Starters, Penguins Capitals hockey game. There is one major reason I love soccer and hockey over football, baseball, basketball, etc. Those other sports, the last 5 minutes are fouls, timeouts, ball spikes, pitching changes, anything to go slower. Hockey and soccer, the last five minutes people work harder and play gets more exciting. Today, Pittsburgh up 3-1, Caps pull the goalie with 2 minutes left, score a squeaker with a minute to go. They came just short of tieing the game (they got a shot of with a second left!).

With that over, we flipped to Nascar. Now, I can't watch cars go in a circle for four hours, but when I saw a yellow flag with 2 laps to go, I knew there was going to be a huge heap of cars together for the last lap, something close, and of course, a crazy major accident! I wasn't disappointed. Wrecks, guys driving in the grass, one car upside down and on fire (nice!) and of course, the photo finish where Havrick literally beats Martin (who was leading the whole time) by inches. By this point, Lorie's yelling at the TV not believing the poor guy in first this whole time lost... again...

But, that was cut short by golf. Yes, golf. How exciting can it get? Not very, but when you have Mickelson miss up close to allow Howell to force a playoff, it gets a little more interesting. Then, have them tie three times, in the middle, Howell hit a shot so bad it actually came to rest on the sidewalk (I've hit the sidewalk, never had it stop there), looking like he's going to lose, just so Mickelson can miss again and eventually lose to a guy who hasn't won a PGA tour in 5 years.

I mean really, you can't write that stuff and make it seem believable. Only in sports...


Saturday, February 17, 2007

Who's To Blame?

So I'm reading an old paperback novel about airplanes, good story, and in the middle something happens that gets me thinking. There's an airplane with engine failure, smoke comes out, people scared, etc. Of course, everyone blames the manufacturer of the airplane. And the people who make the plane are furious. Why?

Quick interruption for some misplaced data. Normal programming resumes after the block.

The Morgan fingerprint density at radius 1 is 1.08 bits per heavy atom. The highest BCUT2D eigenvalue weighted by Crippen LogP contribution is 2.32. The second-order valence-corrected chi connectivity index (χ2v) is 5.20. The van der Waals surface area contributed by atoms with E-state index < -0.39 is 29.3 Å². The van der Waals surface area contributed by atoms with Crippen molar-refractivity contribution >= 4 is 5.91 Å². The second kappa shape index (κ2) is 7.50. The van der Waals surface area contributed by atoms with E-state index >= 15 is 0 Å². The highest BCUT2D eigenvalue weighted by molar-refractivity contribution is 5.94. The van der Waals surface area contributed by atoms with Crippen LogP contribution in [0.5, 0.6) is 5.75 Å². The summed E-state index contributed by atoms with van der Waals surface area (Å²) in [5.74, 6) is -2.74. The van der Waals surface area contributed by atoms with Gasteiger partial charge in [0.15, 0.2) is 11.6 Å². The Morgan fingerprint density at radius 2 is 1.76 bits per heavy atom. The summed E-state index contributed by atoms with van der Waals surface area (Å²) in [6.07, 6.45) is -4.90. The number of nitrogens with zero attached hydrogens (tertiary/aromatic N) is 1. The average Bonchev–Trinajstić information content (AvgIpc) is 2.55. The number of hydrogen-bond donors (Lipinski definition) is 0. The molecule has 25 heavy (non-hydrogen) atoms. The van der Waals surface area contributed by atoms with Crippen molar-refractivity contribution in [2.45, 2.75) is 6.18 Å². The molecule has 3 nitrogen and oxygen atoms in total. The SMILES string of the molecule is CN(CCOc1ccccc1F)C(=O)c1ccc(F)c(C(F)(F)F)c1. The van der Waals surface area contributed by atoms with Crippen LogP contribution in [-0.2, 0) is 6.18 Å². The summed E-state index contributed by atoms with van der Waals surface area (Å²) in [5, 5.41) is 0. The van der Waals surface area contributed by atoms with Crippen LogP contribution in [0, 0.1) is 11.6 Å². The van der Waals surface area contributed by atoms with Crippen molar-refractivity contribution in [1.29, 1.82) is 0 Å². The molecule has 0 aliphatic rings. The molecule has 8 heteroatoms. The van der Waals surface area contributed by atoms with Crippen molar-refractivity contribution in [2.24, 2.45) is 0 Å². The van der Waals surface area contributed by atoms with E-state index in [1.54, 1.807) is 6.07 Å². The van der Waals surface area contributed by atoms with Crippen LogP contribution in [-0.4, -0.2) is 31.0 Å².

It's not their fault.

Of course, that sounds like a cop out. Plane one fire, must be the people who made the plane. Blame Boeing. But they made an interesting point. Most people don't know this, but industrial engines are very rarely made by the company that makes the machine. To give you an idea, for the plane, Boeing would make the plane, but not the engines. They would buy some other company's engine (like Rolls Royce) and have them installed on the plane. So really, the plane manufacturers are right. It's not their fault, but they'll take the heat for it.

To make it a little easier to understand, imagine you're driving your car. In my case a nice little Geo. I've been driving it for a year. Suddenly a tire bursts. Does Geo make the tires? No, of course not. You'd have Firestone or Goodyear on it. The tire could burst for any number of reasons. Bad road, old tires (they don't last forever), even on the off chance faulty tires. So should I yell at Geo for making a bad car? No. It wasn't their fault.

And this is what happens in the airplane business. They get blamed for parts that break that are not their fault. They take the brunt of all the accusations, stocks fall, people don't fly as much (for a bit) all based on the a part failing that was not the airline maker's fault. Heck, the airline maker doesn't even get to choose what engines are put in. They buyer of the aircraft does that. So really, they have no blame whatsoever.

Yet they pay for it.

But this is what got me thinking. Do we do that to God? Traffic's really bad and we slept in already, late for work. "God, why are You punishing me?" Someone steals your wallet. "How could You do this to me God?" We eat cheese puffs all day and get sick. "God, I don't deserve this. Why are You letting this happen to me?" Is it really His fault?